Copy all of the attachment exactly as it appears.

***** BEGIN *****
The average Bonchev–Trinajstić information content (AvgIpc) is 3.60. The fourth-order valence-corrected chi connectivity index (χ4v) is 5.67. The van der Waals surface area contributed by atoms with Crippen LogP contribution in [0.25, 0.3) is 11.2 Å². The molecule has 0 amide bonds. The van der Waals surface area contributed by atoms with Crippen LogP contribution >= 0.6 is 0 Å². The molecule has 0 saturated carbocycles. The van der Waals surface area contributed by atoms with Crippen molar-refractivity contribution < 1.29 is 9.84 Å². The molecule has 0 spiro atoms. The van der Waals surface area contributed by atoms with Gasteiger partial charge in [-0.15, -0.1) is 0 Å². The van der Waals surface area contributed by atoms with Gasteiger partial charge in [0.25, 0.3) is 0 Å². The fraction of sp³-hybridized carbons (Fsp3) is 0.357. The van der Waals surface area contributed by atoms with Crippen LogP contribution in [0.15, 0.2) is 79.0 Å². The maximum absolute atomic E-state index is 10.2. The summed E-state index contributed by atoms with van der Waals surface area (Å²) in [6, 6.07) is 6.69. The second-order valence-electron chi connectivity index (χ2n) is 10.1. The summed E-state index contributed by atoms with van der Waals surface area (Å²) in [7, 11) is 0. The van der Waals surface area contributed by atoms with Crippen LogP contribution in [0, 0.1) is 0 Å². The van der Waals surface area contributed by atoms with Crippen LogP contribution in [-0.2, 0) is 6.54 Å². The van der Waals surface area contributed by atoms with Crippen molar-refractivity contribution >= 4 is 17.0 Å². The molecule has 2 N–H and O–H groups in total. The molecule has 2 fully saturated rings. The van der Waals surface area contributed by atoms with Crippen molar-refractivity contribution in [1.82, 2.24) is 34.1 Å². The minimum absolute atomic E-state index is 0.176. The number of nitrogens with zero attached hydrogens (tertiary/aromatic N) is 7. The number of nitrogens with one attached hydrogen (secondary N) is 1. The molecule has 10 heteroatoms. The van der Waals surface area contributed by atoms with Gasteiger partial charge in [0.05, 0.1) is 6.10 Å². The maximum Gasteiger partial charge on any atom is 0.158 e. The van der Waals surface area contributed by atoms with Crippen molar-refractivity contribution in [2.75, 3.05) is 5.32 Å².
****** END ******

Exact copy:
The average Bonchev–Trinajstić information content (AvgIpc) is 3.60. The fourth-order valence-corrected chi connectivity index (χ4v) is 5.67. The van der Waals surface area contributed by atoms with Crippen LogP contribution in [0.25, 0.3) is 11.2 Å². The molecule has 0 amide bonds. The van der Waals surface area contributed by atoms with Crippen LogP contribution >= 0.6 is 0 Å². The molecule has 0 saturated carbocycles. The van der Waals surface area contributed by atoms with Crippen molar-refractivity contribution < 1.29 is 9.84 Å². The molecule has 0 spiro atoms. The van der Waals surface area contributed by atoms with Gasteiger partial charge in [-0.15, -0.1) is 0 Å². The van der Waals surface area contributed by atoms with Gasteiger partial charge in [0.25, 0.3) is 0 Å². The fraction of sp³-hybridized carbons (Fsp3) is 0.357. The van der Waals surface area contributed by atoms with Crippen LogP contribution in [0.15, 0.2) is 79.0 Å². The maximum absolute atomic E-state index is 10.2. The summed E-state index contributed by atoms with van der Waals surface area (Å²) in [6, 6.07) is 6.69. The second-order valence-electron chi connectivity index (χ2n) is 10.1. The summed E-state index contributed by atoms with van der Waals surface area (Å²) in [7, 11) is 0. The van der Waals surface area contributed by atoms with Crippen LogP contribution in [0, 0.1) is 0 Å². The van der Waals surface area contributed by atoms with Crippen LogP contribution in [-0.2, 0) is 6.54 Å². The van der Waals surface area contributed by atoms with Crippen molar-refractivity contribution >= 4 is 17.0 Å². The molecule has 2 N–H and O–H groups in total. The molecule has 2 fully saturated rings. The van der Waals surface area contributed by atoms with Crippen molar-refractivity contribution in [1.82, 2.24) is 34.1 Å². The minimum absolute atomic E-state index is 0.176. The number of nitrogens with zero attached hydrogens (tertiary/aromatic N) is 7. The number of nitrogens with one attached hydrogen (secondary N) is 1. The molecule has 10 heteroatoms. The van der Waals surface area contributed by atoms with Gasteiger partial charge in [0.05, 0.1) is 6.10 Å². The maximum Gasteiger partial charge on any atom is 0.158 e. The van der Waals surface area contributed by atoms with Crippen molar-refractivity contribution in [2.75, 3.05) is 5.32 Å².